Clockwise from top: architect’s rendering of Dana Commons seating pit, c.1966; Dana Quadrangle, photo Ron Rosenstock; construction site of Dana Quadrangle, 1966. By 1960, the university’s Gothic revival library (today’s The university wanted a major architectural statement for its 1969 Jefferson and Geography buildings) was severely over-taxed. new library. The Library Planning Subcommittee, chaired In their master campus plan, TAC proposed a radical solu- by trustee Alice C. Higgins, drew up a list of cutting-edge tion to the library problem: they relocated it entirely, to a plot architects to consider. In addition, by dedicating the building Goddard Library of land on Woodland Street just behind Jonas Clark Hall, on to former faculty member and alumnus Robert H. Goddard, the site of the university president’s house. That house, by the pioneer of modern rocket science, the university tied the nineteenth-century architect Calvert Vaux, would unfor- itself to the contemporary concerns of the “Space Age.” tunately need to be demolished; its loss was significant John M. Johansen’s avant-garde design won the day: it (see photograph below). However, the site was crucial in expressed the exuberant, modern vision of the Space Age. conceptualizing the newly expanded campus. By putting the The building and the dedicatee garnered national attention; library at the top of this small hill, it became the new heart Senator Edward M. Kennedy and astronaut Buzz Aldrin of campus. The building would serve as a gateway between attended the dedication ceremony in 1969. the older, Gothic campus along Main Street and the newer, Clockwise from top: John M. Johansen presenting his design to Board of Trustees, c.1964, modernist quadrangles in the blocks between Woodland photo Michael J. Novia; Library Subcommittee meeting minutes, 1963; President Hall’s house, and Florence Streets. c.1890; ribbon cutting ceremony, 1969, photo Michael J. Novia; President Jefferson inspecting model of Goddard Library, c.1964, photo Michaal J. Novia.

John M. Johansen’s Goddard Library is often described of enclosures to accommodate an intricate program of 1969 as an example of “brutalist” architecture. Brutalist buildings specialized studies.” The floor plan and rendering below try to express their materials and their functions honestly, capture the multiple uses housed within the building. without glossy veneers. At Goddard Library, Johansen Goddard Library combined massive concrete piers, which literally hold the Johansen frequently spoke of the library’s design as an building up, with durable of red brick, which speak evolving, biological organism. As Madeleine Rozanski ’12 to the dominant architectural building material on the rest observes, “It is not every day when a library is referred to of the campus. The irregular windows and planes of each as an ‘organism.’ To think of the Goddard as an organism elevation of the building seem chaotic, but in fact reflect the allows the viewer to see the building as more than a library. many different functions that are served on the building’s It is a unique, expanding, shifting arrangement of space. interior. Johansen described the building’s program: “The Depending on where the viewer is standing, the building can central portion of the library is an enclosed and protected look different at almost any angle, revealing parts of itself treasury, a three-story ‘box of books.’ Around the box is a that were not visible before.” continuous outer structure of reading spaces... This outer Clockwise from top: rendering of Goddard Library, R. Furno, c.1964; floorplan of third floor structure is a free assemblage, a loosely attached cluster of Goddard Library, showing different kinds of reading spaces, c.1964; Johansen’s rendering of student carrels, c.1964.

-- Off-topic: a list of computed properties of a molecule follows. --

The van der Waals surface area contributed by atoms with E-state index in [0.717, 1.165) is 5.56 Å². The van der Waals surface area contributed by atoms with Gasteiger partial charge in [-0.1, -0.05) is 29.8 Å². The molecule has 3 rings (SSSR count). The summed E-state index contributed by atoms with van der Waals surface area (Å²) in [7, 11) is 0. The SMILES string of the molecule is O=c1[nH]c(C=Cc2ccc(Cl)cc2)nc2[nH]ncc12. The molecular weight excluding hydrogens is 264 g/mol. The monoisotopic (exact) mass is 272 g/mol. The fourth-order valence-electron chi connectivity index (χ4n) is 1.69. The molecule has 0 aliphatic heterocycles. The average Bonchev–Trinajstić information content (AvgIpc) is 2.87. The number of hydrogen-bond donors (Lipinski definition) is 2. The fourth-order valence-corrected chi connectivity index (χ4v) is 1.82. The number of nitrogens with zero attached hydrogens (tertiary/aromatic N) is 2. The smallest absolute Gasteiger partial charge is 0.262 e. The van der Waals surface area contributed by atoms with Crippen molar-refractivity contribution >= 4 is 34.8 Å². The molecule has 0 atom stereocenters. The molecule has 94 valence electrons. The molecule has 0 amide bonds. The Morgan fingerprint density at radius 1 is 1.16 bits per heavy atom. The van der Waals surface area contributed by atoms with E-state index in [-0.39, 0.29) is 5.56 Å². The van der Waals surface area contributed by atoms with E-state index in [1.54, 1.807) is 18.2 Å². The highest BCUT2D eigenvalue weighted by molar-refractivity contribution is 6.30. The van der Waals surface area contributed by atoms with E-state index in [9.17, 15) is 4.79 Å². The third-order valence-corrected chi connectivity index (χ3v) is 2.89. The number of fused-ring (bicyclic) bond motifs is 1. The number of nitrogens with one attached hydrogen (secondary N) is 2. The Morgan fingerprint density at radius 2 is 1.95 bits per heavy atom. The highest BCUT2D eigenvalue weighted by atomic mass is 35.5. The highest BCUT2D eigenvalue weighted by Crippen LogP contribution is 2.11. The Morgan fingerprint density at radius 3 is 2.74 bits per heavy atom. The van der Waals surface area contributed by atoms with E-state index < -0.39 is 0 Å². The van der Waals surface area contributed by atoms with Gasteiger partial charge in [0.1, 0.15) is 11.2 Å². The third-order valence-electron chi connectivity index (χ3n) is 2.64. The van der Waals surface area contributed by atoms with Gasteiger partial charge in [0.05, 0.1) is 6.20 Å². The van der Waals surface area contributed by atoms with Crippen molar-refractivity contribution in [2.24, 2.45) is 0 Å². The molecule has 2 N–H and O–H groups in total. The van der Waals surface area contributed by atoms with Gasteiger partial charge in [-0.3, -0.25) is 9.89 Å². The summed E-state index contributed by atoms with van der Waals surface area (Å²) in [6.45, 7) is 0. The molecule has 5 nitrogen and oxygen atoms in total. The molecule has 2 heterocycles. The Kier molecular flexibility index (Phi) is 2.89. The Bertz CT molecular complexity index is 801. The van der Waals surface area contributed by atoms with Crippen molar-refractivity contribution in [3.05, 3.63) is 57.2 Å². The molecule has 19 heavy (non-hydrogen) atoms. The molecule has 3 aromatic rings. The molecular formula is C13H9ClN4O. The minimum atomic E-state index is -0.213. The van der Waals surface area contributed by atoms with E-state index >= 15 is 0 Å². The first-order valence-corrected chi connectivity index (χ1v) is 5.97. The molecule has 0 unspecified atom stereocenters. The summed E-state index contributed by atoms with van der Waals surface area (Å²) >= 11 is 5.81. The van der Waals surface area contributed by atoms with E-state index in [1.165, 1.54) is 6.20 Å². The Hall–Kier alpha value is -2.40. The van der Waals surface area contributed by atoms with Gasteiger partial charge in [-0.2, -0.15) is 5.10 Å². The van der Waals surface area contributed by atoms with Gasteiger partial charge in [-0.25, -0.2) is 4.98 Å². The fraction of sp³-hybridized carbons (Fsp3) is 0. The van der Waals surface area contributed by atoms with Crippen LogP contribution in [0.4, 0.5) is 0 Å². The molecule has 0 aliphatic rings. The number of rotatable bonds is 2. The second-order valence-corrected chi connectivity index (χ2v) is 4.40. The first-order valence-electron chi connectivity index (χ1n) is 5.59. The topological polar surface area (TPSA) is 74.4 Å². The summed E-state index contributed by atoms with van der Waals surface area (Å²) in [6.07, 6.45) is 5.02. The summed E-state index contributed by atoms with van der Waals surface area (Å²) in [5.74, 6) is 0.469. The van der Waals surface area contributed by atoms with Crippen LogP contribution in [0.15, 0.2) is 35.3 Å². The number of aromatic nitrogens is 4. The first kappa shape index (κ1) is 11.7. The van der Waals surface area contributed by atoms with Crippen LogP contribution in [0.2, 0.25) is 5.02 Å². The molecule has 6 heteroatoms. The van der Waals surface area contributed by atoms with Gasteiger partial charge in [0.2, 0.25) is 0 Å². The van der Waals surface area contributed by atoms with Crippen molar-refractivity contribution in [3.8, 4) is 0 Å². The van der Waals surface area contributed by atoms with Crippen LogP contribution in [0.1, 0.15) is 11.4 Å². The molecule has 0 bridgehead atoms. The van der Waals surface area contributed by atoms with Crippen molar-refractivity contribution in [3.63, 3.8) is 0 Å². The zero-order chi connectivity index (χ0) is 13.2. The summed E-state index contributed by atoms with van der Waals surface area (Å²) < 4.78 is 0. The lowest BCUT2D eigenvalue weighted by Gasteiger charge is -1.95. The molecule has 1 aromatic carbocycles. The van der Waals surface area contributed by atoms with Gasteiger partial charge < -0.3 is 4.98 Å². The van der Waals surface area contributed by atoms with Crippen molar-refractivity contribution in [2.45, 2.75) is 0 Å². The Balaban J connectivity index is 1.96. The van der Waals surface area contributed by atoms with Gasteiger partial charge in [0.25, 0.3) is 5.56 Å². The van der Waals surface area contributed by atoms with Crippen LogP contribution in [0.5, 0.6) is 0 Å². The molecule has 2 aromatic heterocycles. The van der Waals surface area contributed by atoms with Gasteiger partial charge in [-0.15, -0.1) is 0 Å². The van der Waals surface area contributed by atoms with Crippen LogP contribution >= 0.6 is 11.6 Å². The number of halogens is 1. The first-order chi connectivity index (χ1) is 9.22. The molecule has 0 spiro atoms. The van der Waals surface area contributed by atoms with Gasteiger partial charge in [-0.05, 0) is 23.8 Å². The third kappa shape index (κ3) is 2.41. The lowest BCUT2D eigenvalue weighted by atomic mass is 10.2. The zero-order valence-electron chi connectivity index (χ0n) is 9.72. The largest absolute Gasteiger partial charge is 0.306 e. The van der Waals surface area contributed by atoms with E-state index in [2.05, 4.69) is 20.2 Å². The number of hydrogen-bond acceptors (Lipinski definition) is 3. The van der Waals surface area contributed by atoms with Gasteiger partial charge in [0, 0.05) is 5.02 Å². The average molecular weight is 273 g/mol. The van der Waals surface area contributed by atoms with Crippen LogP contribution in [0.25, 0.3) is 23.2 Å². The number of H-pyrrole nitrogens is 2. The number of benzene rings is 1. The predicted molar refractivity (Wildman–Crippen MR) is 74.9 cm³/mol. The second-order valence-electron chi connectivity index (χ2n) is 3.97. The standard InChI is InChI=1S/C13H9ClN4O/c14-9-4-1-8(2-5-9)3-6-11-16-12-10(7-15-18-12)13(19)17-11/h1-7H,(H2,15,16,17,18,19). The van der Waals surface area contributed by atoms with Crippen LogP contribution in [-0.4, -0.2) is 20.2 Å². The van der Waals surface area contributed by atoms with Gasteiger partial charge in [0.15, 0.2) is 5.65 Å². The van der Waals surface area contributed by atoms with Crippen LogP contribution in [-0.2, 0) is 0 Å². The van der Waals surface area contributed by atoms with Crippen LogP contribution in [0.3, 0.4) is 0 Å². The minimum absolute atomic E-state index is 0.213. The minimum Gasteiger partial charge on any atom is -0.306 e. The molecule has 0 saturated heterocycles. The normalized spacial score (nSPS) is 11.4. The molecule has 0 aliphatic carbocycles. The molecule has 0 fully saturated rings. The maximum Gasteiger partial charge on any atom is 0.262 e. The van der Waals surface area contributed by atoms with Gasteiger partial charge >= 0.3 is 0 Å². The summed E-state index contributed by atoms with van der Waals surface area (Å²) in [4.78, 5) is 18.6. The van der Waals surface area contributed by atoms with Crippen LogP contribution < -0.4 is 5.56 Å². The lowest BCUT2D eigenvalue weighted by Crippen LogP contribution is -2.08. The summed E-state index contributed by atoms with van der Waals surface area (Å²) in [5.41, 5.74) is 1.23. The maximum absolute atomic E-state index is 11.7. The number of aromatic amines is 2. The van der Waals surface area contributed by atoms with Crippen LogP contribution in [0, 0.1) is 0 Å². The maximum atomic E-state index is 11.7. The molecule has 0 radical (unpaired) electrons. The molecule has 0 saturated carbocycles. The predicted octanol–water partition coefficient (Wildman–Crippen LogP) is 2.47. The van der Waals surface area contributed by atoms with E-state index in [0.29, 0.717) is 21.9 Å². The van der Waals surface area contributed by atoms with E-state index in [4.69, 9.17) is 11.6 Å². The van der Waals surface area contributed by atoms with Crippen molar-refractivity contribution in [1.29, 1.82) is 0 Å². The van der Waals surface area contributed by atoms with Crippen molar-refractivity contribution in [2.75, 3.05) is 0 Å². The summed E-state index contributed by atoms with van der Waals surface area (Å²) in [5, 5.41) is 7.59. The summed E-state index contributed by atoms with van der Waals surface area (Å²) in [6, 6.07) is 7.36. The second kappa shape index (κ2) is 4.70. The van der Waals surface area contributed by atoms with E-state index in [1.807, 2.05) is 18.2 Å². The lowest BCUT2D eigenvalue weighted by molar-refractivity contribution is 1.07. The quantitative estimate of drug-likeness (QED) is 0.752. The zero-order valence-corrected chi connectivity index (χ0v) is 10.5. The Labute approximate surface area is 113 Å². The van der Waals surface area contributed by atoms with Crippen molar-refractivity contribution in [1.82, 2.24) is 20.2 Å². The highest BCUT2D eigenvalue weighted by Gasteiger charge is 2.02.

The many, varied spaces within Goddard Library survived of Worcester, barren wind tunnels for most of the year, and 1969-2009 the passing of decades with differing degrees of success. never successfully served as a collective space that could In 2008, the university hired the -based firm Perry bring together the campus. Foote enclosed the ground-level Dean Rogers (project principal, Steven Foote) to undertake plaza with glass, and transformed the concrete pathways Goddard Library a major renovation of the library. They reconfigured spaces into a comfortable, informal space where students, faculty, throughout the building to better fit contemporary needs, and staff can gather for work or socializing. This new space, refreshed its interior , and overhauled the outdated called Academic Commons, had the effect of re-invigorating HVAC system. The most significant change to the building, the building in a dramatic way. As Madeleine Rozanski ’12 however, came on its ground floor. Johansen had designed suggests, “By giving the community an inviting space to the library to be literally elevated off the ground: as he wrote, gather, the AC fulfills the original goal for Goddard to be the “Held up one story off the ground, the building stands astride centerpiece of the expanding campus.” the major pathways of the campus. Its central position is Clockwise from top: Goddard concrete pathways before renovation, photo Chuck Kidd; exterior view appropriate: it serves all departments of the university; it is of Academic Commons renovation, photo Rick Segal ’12; interior of Academic Commons, photo the symbol of academic wealth.” The concrete pathways Rick Segal ’12; Academic Commons under construction, 2008, photo Mott Linn. that crossed beneath the library were, in the rough climate